Now, after a certain age or level of intellectual development, most people will consider their religious beliefs, and adjust them as reason dictates. But the thing is, "reason" is influenced by culture too. Most Christians in America are raised going to liberal churches. So while their Bible teaches that everyone else is going to hell, the view is never pushed on anyone. Indeed, many liberal preachers don't even teach this. So liberal Christians reject this notion out of believe in a just God. Many evangelicals behave likewise. I read an article on CNN the other week about how increasing numbers of evangelicals are having sex before marriage. My guess is that most evangelicals look at the Bible's teaching on sex, see the disconnet with American culture, and reason that this teaching can be rejected (note: I'm certainly NOT saying that I think this behavior is acceptable, only that it's what happens when you're raisd in a Western culture).Now here's the thing: for all the flack we give Western culture, at least it isn't utterly insane. Indians are generally peaceful people because we have a religion that teaches non-violence and a respect for all life. In America the motivation is different, but the effect is the same. People are generally somewhat affluent, and so they have something to lose. If you have a well-fed wife and kids and live in the suburbs, you typically don't have a desire to strap on a bomb and blow yourself up in Jesus' name. In most Islamic countries though, governments are autocratic and people are poor. Driven by an overzealous religious ideology, these people are willing to use violence for the sake of their faith, because they have little in life to lose. That's why extremist Muslims are violent while extremist Christians aren't.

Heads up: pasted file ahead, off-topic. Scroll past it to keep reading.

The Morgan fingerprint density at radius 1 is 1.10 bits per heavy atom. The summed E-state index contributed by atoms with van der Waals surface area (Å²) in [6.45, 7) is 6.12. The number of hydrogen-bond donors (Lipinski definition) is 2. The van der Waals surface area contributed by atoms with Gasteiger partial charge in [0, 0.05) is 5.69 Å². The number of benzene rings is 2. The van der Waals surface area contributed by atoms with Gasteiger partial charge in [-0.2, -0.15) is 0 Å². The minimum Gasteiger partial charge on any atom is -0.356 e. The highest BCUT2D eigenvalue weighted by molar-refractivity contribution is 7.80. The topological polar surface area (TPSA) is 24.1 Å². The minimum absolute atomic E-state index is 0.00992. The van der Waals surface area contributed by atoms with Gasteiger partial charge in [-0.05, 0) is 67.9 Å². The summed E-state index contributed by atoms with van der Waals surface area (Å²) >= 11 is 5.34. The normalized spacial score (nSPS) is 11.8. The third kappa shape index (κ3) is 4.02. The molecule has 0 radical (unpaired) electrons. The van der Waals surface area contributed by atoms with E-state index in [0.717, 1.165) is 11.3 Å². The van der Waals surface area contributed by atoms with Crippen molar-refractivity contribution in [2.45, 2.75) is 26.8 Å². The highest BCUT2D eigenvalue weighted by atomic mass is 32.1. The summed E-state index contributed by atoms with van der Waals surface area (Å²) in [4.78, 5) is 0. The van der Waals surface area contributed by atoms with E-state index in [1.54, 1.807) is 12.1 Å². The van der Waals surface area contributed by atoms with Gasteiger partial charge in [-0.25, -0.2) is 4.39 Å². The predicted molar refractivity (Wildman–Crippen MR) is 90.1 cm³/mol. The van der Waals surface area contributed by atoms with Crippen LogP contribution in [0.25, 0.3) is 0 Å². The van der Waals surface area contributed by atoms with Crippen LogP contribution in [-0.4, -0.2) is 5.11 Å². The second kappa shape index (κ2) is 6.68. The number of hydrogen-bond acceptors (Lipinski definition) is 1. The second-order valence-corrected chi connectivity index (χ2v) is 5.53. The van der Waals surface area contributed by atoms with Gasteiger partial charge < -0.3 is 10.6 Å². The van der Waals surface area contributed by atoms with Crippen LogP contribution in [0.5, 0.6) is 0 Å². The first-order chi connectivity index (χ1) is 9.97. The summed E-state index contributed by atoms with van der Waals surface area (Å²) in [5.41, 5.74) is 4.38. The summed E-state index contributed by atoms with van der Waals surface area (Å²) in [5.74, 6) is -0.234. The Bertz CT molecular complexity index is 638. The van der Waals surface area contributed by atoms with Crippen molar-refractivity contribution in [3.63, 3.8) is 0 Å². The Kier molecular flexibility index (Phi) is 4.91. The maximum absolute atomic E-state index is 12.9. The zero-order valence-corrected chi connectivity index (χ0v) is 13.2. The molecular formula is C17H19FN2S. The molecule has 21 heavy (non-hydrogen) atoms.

So going back to American culture; Westerners live in a world where life is (somewhat) respected and death is not celebrated. So the idea that someone will go to hell for being Hindu is just a bit unnerving. How many times do you guys have an evangelical come up to you on the street and tell you to your face that you're going to hell? It's a bit awkward for the evangelical, and thus it is a rare occurence indeed. If the evangelical in question is someone who knows you personally (i.e. neighbor, classmate, etc.), he's probably never said anything like this. When I was growing up we lived next door to an evangelical for several years. He'd give us Bibles, pamphlets, and similar materials; my dad, ever the radical universalist, would put them all somewhere in our God's room (don't worry, I've since raided it and removed the offending items). But I was surprised that this neighbor would never so much as mention the word "hell" to us. It's easy to condemn the Great Satan when he's got an army in your country, but it's a bit more difficult when you're living the good life.